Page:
A unit that includes an integrated variable frequency drive (VFD) will also cool water in a more efficient way to optimize energy savings. Think of it this way: When you drive a car, you don't drive with the throttle at only zero and 100%. The most efficient way of maintaining a pace is to continuously adjust the throttle somewhere between the two extremes. Cars are most fuel-efficient if you try to maintain a pace with the smallest amount of input change. That means working the engine as little as possible to achieve the same result. VFDs behave this way as well. They will be able to do the same amount of cooling to the water but with less energy use when running in a more consistent and stable manner.
Integrated cooling towers deliver benefits throughout the design and installation process — benefits that extend across the life cycle of the unit. These units have delivered proven success across a variety of projects and can offer not only simplified installation but also an easier-to-maintain platform, simplified support, and smaller footprint. A streamlined system is one that can be considered for any project.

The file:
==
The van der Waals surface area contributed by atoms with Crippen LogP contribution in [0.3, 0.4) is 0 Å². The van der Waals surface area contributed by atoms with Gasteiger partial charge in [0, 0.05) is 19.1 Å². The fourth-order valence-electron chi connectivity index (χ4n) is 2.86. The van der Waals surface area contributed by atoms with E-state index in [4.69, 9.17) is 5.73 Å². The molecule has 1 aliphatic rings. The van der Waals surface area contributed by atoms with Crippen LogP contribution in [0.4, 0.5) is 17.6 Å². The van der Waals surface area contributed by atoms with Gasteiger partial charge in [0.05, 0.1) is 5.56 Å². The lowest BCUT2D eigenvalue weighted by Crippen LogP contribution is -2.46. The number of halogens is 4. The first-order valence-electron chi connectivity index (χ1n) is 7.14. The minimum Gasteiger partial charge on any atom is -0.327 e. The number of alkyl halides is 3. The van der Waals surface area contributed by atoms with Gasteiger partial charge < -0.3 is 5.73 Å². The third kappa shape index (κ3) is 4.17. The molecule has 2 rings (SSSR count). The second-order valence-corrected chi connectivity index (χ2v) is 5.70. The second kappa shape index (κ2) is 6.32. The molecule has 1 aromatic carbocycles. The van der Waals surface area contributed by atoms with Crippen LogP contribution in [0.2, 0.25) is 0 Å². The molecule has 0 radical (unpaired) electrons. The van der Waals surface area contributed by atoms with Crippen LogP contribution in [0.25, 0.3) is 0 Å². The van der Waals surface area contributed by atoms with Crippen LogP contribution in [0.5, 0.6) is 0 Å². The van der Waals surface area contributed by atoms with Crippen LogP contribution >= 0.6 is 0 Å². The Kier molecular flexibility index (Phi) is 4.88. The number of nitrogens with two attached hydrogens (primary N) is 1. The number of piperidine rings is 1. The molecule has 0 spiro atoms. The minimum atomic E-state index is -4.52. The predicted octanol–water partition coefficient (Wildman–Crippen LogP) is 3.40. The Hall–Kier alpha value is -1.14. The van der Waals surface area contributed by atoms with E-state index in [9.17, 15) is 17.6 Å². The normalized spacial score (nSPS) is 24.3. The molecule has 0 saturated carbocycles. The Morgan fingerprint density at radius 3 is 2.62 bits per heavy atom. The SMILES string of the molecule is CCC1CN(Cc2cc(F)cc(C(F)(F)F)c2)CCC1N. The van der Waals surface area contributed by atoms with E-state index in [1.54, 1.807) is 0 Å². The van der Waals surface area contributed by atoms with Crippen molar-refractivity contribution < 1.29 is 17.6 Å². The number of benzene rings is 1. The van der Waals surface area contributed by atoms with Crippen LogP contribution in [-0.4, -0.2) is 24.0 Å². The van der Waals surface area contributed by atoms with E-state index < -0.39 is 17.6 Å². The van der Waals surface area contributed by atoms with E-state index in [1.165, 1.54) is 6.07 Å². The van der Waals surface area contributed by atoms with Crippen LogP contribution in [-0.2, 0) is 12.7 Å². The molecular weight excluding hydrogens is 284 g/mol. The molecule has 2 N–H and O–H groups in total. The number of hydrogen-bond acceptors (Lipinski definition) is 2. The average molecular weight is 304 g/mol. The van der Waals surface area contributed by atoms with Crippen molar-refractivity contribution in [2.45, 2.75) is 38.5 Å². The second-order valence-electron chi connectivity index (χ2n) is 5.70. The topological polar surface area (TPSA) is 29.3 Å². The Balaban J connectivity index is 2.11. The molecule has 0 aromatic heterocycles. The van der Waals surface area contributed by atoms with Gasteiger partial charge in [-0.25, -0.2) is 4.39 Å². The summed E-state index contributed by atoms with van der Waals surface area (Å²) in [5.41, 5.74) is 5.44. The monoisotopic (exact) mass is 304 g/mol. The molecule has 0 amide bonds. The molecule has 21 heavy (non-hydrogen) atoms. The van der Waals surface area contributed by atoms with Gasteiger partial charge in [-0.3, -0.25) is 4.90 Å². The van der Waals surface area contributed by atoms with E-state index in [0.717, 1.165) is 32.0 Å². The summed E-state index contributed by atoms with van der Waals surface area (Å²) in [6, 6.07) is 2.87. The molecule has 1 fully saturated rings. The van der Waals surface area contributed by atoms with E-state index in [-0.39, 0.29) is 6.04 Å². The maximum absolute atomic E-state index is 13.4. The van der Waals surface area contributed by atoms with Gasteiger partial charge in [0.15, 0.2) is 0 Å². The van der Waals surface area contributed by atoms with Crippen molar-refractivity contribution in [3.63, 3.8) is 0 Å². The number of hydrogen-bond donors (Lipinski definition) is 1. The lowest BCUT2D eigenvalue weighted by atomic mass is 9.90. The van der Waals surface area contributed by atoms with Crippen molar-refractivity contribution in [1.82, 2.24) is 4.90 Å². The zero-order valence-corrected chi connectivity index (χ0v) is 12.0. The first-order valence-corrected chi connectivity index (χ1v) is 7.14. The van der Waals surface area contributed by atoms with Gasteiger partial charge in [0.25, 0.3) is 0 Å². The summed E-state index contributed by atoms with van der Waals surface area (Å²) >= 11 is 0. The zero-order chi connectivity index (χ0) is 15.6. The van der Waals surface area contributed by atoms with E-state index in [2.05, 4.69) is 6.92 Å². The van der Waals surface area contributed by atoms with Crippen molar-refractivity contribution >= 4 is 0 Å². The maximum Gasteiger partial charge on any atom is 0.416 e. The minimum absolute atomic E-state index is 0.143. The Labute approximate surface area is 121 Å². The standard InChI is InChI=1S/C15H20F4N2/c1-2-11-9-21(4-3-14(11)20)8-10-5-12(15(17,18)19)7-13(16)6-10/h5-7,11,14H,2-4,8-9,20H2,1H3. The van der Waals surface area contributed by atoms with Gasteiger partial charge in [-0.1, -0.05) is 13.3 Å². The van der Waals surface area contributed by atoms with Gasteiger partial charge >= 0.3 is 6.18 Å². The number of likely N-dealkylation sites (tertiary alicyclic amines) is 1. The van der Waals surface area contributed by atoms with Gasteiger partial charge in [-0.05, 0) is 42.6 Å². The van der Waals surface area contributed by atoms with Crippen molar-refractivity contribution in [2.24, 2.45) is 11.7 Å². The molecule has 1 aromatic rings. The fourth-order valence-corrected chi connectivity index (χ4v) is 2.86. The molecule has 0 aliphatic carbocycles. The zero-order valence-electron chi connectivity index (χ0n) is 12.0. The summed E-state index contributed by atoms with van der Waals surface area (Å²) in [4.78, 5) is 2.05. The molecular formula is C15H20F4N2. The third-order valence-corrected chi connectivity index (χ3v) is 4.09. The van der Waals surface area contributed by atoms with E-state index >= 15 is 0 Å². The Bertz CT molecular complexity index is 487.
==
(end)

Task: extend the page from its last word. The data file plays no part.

With interests in design, manufacturing, and market strategy driving his evolution from mechanical design to marketing, Lauw has 14 years of experience working on industrial motor controls for air handling and pumping applications. Contact him at email@example.com.
Growing from an applications engineer to project sales engineer, Lorenz is one of Franklin Electric's veteran controls experts. He has nearly 10 years of experience developing and implementing hardware and software improvements for Franklin's starters and drives. Contact him at firstname.lastname@example.org.